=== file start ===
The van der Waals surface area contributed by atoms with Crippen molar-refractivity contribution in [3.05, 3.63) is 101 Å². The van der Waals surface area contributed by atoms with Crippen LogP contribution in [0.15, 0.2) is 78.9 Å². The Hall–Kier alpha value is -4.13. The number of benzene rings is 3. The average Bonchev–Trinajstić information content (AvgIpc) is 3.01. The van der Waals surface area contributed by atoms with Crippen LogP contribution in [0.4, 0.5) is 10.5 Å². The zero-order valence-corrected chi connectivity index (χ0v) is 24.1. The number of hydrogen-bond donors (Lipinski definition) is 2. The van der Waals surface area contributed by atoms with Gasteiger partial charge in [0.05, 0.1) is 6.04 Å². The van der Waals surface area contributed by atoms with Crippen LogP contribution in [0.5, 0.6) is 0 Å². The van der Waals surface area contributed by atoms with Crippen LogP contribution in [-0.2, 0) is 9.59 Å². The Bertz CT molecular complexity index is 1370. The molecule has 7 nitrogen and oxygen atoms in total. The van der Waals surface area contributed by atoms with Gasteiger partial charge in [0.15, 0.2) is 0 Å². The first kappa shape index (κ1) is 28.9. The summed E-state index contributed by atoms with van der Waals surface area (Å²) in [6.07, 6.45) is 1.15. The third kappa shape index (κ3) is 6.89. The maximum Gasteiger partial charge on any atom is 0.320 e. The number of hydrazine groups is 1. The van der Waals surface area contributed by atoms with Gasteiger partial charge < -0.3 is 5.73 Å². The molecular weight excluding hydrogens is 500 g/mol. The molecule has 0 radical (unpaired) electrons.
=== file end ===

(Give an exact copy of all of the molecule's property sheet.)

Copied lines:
The van der Waals surface area contributed by atoms with Crippen molar-refractivity contribution in [3.05, 3.63) is 101 Å². The van der Waals surface area contributed by atoms with Crippen LogP contribution in [0.15, 0.2) is 78.9 Å². The Hall–Kier alpha value is -4.13. The number of benzene rings is 3. The average Bonchev–Trinajstić information content (AvgIpc) is 3.01. The van der Waals surface area contributed by atoms with Crippen LogP contribution in [0.4, 0.5) is 10.5 Å². The zero-order valence-corrected chi connectivity index (χ0v) is 24.1. The number of hydrogen-bond donors (Lipinski definition) is 2. The van der Waals surface area contributed by atoms with Gasteiger partial charge in [0.05, 0.1) is 6.04 Å². The van der Waals surface area contributed by atoms with Crippen LogP contribution in [0.5, 0.6) is 0 Å². The van der Waals surface area contributed by atoms with Crippen LogP contribution in [-0.2, 0) is 9.59 Å². The Bertz CT molecular complexity index is 1370. The molecule has 7 nitrogen and oxygen atoms in total. The van der Waals surface area contributed by atoms with Gasteiger partial charge in [0.15, 0.2) is 0 Å². The first kappa shape index (κ1) is 28.9. The summed E-state index contributed by atoms with van der Waals surface area (Å²) in [6.07, 6.45) is 1.15. The third kappa shape index (κ3) is 6.89. The maximum Gasteiger partial charge on any atom is 0.320 e. The number of hydrazine groups is 1. The van der Waals surface area contributed by atoms with Gasteiger partial charge < -0.3 is 5.73 Å². The molecular weight excluding hydrogens is 500 g/mol. The molecule has 0 radical (unpaired) electrons.